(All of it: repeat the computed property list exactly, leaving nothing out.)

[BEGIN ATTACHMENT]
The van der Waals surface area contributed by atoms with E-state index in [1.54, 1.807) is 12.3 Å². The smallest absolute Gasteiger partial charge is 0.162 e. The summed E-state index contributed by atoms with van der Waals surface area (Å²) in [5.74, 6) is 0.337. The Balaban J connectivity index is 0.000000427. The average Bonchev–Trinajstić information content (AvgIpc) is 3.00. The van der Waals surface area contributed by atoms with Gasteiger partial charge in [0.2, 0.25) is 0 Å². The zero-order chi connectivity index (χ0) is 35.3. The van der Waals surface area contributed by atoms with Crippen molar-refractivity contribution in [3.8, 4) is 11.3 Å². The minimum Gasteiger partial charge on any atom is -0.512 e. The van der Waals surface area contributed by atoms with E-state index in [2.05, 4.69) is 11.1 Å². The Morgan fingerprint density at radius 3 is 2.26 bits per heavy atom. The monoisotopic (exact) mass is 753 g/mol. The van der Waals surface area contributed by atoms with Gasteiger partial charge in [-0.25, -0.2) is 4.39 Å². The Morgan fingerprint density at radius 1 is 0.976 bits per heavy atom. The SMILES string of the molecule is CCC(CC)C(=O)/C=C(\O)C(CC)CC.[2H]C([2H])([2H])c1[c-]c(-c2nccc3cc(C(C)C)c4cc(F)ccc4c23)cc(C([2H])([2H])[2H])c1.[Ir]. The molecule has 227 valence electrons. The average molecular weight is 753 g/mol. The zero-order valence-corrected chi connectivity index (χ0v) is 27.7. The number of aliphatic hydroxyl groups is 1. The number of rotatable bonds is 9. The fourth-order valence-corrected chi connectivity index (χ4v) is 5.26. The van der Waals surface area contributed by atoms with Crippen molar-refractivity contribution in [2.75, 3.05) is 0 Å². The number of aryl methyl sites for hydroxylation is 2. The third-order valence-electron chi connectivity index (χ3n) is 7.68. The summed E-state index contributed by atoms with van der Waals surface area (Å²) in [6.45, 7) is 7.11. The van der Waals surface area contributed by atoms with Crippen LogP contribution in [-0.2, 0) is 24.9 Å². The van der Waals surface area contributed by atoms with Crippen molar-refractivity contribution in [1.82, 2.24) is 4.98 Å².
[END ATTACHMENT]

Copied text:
The van der Waals surface area contributed by atoms with E-state index in [1.54, 1.807) is 12.3 Å². The smallest absolute Gasteiger partial charge is 0.162 e. The summed E-state index contributed by atoms with van der Waals surface area (Å²) in [5.74, 6) is 0.337. The Balaban J connectivity index is 0.000000427. The average Bonchev–Trinajstić information content (AvgIpc) is 3.00. The van der Waals surface area contributed by atoms with Gasteiger partial charge in [0.2, 0.25) is 0 Å². The zero-order chi connectivity index (χ0) is 35.3. The van der Waals surface area contributed by atoms with Crippen molar-refractivity contribution in [3.8, 4) is 11.3 Å². The minimum Gasteiger partial charge on any atom is -0.512 e. The van der Waals surface area contributed by atoms with E-state index in [2.05, 4.69) is 11.1 Å². The Morgan fingerprint density at radius 3 is 2.26 bits per heavy atom. The monoisotopic (exact) mass is 753 g/mol. The van der Waals surface area contributed by atoms with Gasteiger partial charge in [-0.25, -0.2) is 4.39 Å². The Morgan fingerprint density at radius 1 is 0.976 bits per heavy atom. The SMILES string of the molecule is CCC(CC)C(=O)/C=C(\O)C(CC)CC.[2H]C([2H])([2H])c1[c-]c(-c2nccc3cc(C(C)C)c4cc(F)ccc4c23)cc(C([2H])([2H])[2H])c1.[Ir]. The molecule has 227 valence electrons. The average molecular weight is 753 g/mol. The zero-order valence-corrected chi connectivity index (χ0v) is 27.7. The number of aliphatic hydroxyl groups is 1. The number of rotatable bonds is 9. The fourth-order valence-corrected chi connectivity index (χ4v) is 5.26. The van der Waals surface area contributed by atoms with Crippen molar-refractivity contribution in [2.75, 3.05) is 0 Å². The number of aryl methyl sites for hydroxylation is 2. The third-order valence-electron chi connectivity index (χ3n) is 7.68. The summed E-state index contributed by atoms with van der Waals surface area (Å²) in [6.45, 7) is 7.11. The van der Waals surface area contributed by atoms with Crippen LogP contribution in [-0.2, 0) is 24.9 Å². The van der Waals surface area contributed by atoms with Crippen molar-refractivity contribution in [1.82, 2.24) is 4.98 Å².